By Maggie Lecky-Thompson
** This article first appeared in the Healing Homebirth – issue of Birthings 2018 **
“There are no mistakes, no coincidences. All events are blessings given to us to learn from.” ~ Kubler-Ross (1977)
This article explores ideas around the concepts of homebirth and healing. It is a very personal perspective and accordingly only a few influences are referenced! I hold the notion that homebirth has the potential to be a healing experience for those who have known trauma, loss and/or grief. I hope that by airing these ideas we (who want so much to see homebirth perpetuate) can gain inspiration and confidence for the task of healing homebirth and traversing this ‘road less travelled’ (Peck, 1978).
Remarkable potential for healing after a personal loss lies in the familiarity, sense of security and memories of simple domestic life that the home provides. There are so many memories of normality woven into the walls of a home. We are usually unaware of these small, meaningful factors until, or unless, we are hospitalised and we feel their absence sorely.
It is unquestionable that the social choice of having a baby at home is endangered and thus in need of protection. Birthing at home has grown evermore contentious in Australia since the end of World War 2. Each preceding generation of my family till the late 40’s was home‑born. My eldest brother, now 75 years old, was born at home. My next brother, just three years later, and me, another 18 months later, were born at cottage hospitals in Sydney and weighed over 5.5 kilos. Each of these later births occurred in a midwife’s home of four beds where the midwife would call a doctor in for the birth.
My mother was given gas for the birth of my placenta; she always believed she’d birthed a twin, not a placenta. She’d hoped for another son as she thought girls would be difficult (you can see I was!) and so mourned for this ‘other’ baby. She called me “Mark” when I was in in her good books (Hmmm!). It was a typical third birth: fast and furious with a joyful reward in the sense of accomplishment. However, my birth was ultimately marred by practices of the day (i.e. anaesthetised for delivery of placenta) that interfered with our bonding for a lifetime. Like child abuse, it only takes a seemingly small deviation from what is natural and right carer behaviour to destroy the empowerment that birth should be, to ‘throw a spanner in the works’ of attachment and, as in the case of child abuse, negatively impact on mental health.
When there has been an experience of trauma and/or loss we seek to close the wounds it’s opened. We seek to heal. Physical wounds seal over but scarring occurs. We assume it’s the same process when it comes to emotional wounds. The mind craves peace and respite from the anguish when we have had an experience that has left us feeling irrevocably changed for the worse. We hope it will ease or go away, but it’s not so easy; healing the spirit is much more complex. Sometimes the trauma is in the unconscious, obscured memories to sometimes be revealed in the birthing and postnatal days.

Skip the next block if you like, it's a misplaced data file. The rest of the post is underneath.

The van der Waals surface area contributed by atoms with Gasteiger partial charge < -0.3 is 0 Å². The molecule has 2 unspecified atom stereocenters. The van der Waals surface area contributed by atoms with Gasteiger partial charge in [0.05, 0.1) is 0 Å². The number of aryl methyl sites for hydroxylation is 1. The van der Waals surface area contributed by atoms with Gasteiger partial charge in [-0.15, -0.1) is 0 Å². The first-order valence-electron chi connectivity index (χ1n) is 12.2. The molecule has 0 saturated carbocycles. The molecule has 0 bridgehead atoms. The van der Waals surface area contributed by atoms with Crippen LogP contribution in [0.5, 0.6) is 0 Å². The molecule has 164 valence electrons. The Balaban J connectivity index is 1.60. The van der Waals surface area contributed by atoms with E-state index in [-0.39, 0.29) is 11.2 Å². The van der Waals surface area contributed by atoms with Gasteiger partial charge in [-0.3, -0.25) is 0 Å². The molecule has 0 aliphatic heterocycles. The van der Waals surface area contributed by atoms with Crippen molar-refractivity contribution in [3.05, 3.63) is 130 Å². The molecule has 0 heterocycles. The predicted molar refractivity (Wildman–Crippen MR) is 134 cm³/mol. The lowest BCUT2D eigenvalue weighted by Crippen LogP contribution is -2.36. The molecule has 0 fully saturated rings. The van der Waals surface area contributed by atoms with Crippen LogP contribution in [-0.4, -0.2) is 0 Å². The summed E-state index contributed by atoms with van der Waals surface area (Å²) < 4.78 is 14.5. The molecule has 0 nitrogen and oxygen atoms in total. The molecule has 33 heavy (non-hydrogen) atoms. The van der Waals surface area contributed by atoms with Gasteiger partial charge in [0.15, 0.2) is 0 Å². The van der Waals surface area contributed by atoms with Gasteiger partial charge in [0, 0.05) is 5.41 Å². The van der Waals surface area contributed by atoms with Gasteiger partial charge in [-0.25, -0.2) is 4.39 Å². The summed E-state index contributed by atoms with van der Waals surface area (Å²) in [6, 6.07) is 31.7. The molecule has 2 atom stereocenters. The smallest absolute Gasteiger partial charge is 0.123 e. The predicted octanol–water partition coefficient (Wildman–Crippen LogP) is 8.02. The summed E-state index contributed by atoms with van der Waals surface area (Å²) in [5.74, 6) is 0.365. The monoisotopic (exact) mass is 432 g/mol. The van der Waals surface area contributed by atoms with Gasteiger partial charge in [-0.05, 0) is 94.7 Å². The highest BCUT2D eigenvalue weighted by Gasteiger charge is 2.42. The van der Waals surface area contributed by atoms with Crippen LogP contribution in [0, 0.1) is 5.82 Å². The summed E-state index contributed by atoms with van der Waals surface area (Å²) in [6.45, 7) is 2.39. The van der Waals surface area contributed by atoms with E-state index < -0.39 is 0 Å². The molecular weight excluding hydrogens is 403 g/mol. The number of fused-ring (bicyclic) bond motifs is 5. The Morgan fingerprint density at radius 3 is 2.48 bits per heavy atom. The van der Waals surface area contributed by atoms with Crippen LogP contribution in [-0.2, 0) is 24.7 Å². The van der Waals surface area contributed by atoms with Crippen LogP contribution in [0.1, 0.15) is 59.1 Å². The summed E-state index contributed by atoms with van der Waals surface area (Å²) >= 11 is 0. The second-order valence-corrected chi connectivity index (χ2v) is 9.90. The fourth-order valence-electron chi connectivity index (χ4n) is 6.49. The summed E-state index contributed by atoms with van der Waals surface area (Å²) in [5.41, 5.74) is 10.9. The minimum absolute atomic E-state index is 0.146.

I became a Social Worker after I was deregistered as a Midwife. It was my first experience of university as a student and it was healing for me. To immerse myself in study was a pathway away from of all of the losses: my livelihood, my practice and assumed life long career, and my home; as well as the burden of humiliation and shame.
I discovered I could be equally as passionate about a whole range of social reforms and activities aside from childbirth. It was a privilege to counteract the years of what felt like persecution with this new childhood, where no one was going to die or be harmed. The most serious questions I faced were, “Will I get my assignments in on time?” and, “How many HDs can I get!” I sought fieldwork placements unrelated to midwifery and learned more about other social movements and my former career as a midwife in that broader perspective.
Birth is a social event, it is not a medical procedure. It’s a journey a woman or a couple embarks on where they hope to emerge well‑armed for their lives as parents. While few might express this, it’s a fundament of our biological instincts. Yet this is effectively obscured in today’s conservative political climate by hospital propaganda of fear, and false popular understandings of our bodies’ capacities; it is necessary and an immense triumph to extend our boundaries of pain and endurance for the ongoing requirements mothering asks of us.